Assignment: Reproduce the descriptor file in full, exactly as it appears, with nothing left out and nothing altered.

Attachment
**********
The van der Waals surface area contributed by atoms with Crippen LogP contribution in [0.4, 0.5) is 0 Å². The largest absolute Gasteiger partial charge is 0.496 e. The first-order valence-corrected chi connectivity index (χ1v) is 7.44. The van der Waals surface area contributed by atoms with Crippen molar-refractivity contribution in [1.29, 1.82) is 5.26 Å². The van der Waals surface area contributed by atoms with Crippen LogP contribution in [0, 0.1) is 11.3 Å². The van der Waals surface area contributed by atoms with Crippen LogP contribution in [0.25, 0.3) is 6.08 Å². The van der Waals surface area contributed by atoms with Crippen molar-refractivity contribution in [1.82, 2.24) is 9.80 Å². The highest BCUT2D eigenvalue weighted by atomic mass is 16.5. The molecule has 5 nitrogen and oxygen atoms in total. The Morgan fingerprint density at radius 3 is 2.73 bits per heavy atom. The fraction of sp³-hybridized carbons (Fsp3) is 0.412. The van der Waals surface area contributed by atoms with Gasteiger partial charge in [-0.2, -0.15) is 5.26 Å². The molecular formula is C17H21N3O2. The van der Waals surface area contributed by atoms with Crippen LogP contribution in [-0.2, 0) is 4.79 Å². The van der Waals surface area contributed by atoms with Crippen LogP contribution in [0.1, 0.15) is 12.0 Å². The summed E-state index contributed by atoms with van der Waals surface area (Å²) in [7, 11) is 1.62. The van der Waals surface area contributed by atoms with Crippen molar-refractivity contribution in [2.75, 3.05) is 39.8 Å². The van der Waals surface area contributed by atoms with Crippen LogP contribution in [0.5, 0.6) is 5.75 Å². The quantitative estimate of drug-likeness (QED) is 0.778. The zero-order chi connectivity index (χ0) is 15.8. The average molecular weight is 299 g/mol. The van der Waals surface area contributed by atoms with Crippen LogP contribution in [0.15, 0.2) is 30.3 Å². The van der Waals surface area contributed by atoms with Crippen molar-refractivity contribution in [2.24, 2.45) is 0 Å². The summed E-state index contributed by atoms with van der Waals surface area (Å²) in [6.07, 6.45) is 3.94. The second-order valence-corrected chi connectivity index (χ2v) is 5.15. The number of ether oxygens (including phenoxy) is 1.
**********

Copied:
The van der Waals surface area contributed by atoms with Crippen LogP contribution in [0.4, 0.5) is 0 Å². The largest absolute Gasteiger partial charge is 0.496 e. The first-order valence-corrected chi connectivity index (χ1v) is 7.44. The van der Waals surface area contributed by atoms with Crippen molar-refractivity contribution in [1.29, 1.82) is 5.26 Å². The van der Waals surface area contributed by atoms with Crippen LogP contribution in [0, 0.1) is 11.3 Å². The van der Waals surface area contributed by atoms with Crippen LogP contribution in [0.25, 0.3) is 6.08 Å². The van der Waals surface area contributed by atoms with Crippen molar-refractivity contribution in [1.82, 2.24) is 9.80 Å². The highest BCUT2D eigenvalue weighted by atomic mass is 16.5. The molecule has 5 nitrogen and oxygen atoms in total. The Morgan fingerprint density at radius 3 is 2.73 bits per heavy atom. The fraction of sp³-hybridized carbons (Fsp3) is 0.412. The van der Waals surface area contributed by atoms with Gasteiger partial charge in [-0.2, -0.15) is 5.26 Å². The molecular formula is C17H21N3O2. The van der Waals surface area contributed by atoms with Crippen LogP contribution in [-0.2, 0) is 4.79 Å². The van der Waals surface area contributed by atoms with Crippen LogP contribution in [0.1, 0.15) is 12.0 Å². The summed E-state index contributed by atoms with van der Waals surface area (Å²) in [7, 11) is 1.62. The van der Waals surface area contributed by atoms with Crippen molar-refractivity contribution in [2.75, 3.05) is 39.8 Å². The van der Waals surface area contributed by atoms with Crippen LogP contribution in [0.5, 0.6) is 5.75 Å². The quantitative estimate of drug-likeness (QED) is 0.778. The zero-order chi connectivity index (χ0) is 15.8. The average molecular weight is 299 g/mol. The van der Waals surface area contributed by atoms with Crippen LogP contribution in [0.15, 0.2) is 30.3 Å². The van der Waals surface area contributed by atoms with Crippen molar-refractivity contribution in [2.24, 2.45) is 0 Å². The summed E-state index contributed by atoms with van der Waals surface area (Å²) in [6.07, 6.45) is 3.94. The second-order valence-corrected chi connectivity index (χ2v) is 5.15. The number of ether oxygens (including phenoxy) is 1.